Excerpts from What Love Is This?
The Bible uses the term “elect” in a variety of ways: for Israel, Christ, a lady, a church, and angels. Never, however, is this word used to indicate that there is a select group who alone have been predestined to be saved. Never….
Calvinists often cite 2 Thessalonians:2:13 as proof of their position: “God hath from the beginning chosen you to salvation through sanctification of the Spirit and belief of the truth.” Being “chosen to salvation,” however, does not mean that one has been predestined for heaven. Numerous scriptures force us to conclude that all of mankind has been “chosen to salvation” by the God who would “have all men to be saved...” (1 Tm 2:4), who is “the Saviour of all men, specially of those that believe” (4:10), and whose Son “gave himself a ransom for all” (2:6).
If all have been chosen to salvation, why are all not saved? Christ said to His disciples, “Have not I chosen you twelve, and one of you is a devil? He spake of Judas...that should betray him...” (Jn:6:70-71). Judas was one of those chosen to be a disciple, but through his own choice he did not fulfill that calling and is now in hell.
God said to Israel, “The LORD thy God hath chosen thee to be a special people unto himself...” (Dt 7:6). That “choosing” did not automatically assure that all Israel would live the part. Unfortunately, Israel as a whole did not fulfill that calling but went into sin, and God had to cast her out of the land.
From these and other scriptures, it is clear that being “chosen” to salvation does not bring salvation: one must still believe the gospel in order to be saved. That fact is further made clear by the rest of the verse: “through sanctification of the Spirit and belief of the truth.” Although “chosen to salvation,” the means of salvation is not the choosing by God but the individual’s “belief of the truth.”
Calvinism defines the elect as that select group whom, alone, God has from eternity past appointed to salvation. All others are predestined by God to eternal damnation. The gospel can be preached day and night to the latter, yet to no avail, because they are totally incapable of believing it. God…gives the faith to believe to the elect alone, though He could do so for all. Yet never is this repugnant doctrine taught in Scripture!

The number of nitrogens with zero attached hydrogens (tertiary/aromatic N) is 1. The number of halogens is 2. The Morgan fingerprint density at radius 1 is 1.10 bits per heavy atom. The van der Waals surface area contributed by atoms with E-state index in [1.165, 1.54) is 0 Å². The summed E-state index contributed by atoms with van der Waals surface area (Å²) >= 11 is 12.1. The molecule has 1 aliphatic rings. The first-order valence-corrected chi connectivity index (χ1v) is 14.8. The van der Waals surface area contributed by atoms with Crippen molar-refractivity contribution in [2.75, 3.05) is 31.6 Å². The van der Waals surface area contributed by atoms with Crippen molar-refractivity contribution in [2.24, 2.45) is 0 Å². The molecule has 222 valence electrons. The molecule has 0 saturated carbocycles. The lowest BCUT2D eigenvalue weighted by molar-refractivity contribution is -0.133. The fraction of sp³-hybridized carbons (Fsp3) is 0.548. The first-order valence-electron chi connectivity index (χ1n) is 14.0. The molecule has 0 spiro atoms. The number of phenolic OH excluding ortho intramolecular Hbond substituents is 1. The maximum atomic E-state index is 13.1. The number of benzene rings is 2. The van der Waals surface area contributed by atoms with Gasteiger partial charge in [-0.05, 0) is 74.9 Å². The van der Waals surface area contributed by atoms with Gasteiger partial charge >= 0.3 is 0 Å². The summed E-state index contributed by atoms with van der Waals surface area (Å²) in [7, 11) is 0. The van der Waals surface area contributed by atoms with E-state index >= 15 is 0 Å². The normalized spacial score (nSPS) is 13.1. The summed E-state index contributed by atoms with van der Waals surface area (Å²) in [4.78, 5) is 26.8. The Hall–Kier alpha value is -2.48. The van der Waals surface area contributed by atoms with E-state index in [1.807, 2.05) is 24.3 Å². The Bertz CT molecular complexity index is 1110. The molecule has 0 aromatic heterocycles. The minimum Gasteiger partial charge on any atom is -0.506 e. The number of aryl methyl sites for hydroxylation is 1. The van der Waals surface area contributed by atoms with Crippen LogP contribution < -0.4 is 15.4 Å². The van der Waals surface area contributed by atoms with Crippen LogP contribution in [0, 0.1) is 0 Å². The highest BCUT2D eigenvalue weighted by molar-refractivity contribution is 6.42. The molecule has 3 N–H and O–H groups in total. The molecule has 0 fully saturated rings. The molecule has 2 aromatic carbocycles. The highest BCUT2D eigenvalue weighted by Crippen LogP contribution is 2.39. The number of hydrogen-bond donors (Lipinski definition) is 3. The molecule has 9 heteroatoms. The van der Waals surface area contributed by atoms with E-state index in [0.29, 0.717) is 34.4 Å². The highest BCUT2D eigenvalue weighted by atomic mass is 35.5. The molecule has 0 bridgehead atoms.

“Moderate” Calvinists would [call this] hyper-Calvinism…. They would say that God merely left the non-elect to the just consequences of their sin. Whether He left to their doom those whom He could have rescued, or predestined them to that fate—what is the difference? The so-called “hyper-Calvinist” simply admits the truth about Calvinism.
What “moderates” try to distance themselves from as “hyper” was taught by Calvin and has been part of mainstream Calvinism from the beginning. The Westminster Confession of Faith states, “By the decree of God, for the manifestation of His own glory, some men and angels are predestinated unto everlasting life, and others foreordained to everlasting death.” Yet having taught this belief, Calvin admitted:
…many…deem it most incongruous that of the great body of mankind some should be predestinated to salvation and others to destruction. The decree, I admit, is dreadful; and yet it is impossible to deny that God foreknew what the end of man was to be before he made him, and foreknew, because he had so ordained by his decree.
Calvin is forced to maintain what he admits is a “dreadful” decree. Why? Not by Scripture but by his unbiblical insistence that God can only foreknow what He decrees. [Then it follows that] He must have decreed everything that would ever happen—from Adam’s fall to the final doom of billions. Thank God that the Bible says the opposite: that “God so loved the world, that he gave his only begotten Son, that whosoever believeth in him should not perish, but have everlasting life” (Jn:3:16). Both “world” and “whosoever” must be changed to “elect” for Calvinism to be sustained.
Calvinism’s “elect,” without any faith, understanding, or choice on their part, are elected to salvation simply because, in the mystery of His sovereign will, God decided, for no reason at all, to save them and only them. The Calvinist objects when we say, “for no reason at all.” It is claimed that God needs no reason, that it simply pleased Him so to do, or that the reason is hidden in the mystery of His will. Even God, however, must have a reason for saving some and damning others. Otherwise He would be acting unreasonably and thus contrary to His Being. In fact, election/predestination is always said in the Bible to result from God’s foreknowledge. Those whom He foreknew would believe were predestined to special blessings, which He decided would accompany salvation from sin’s penalty (1 Cor:2:9).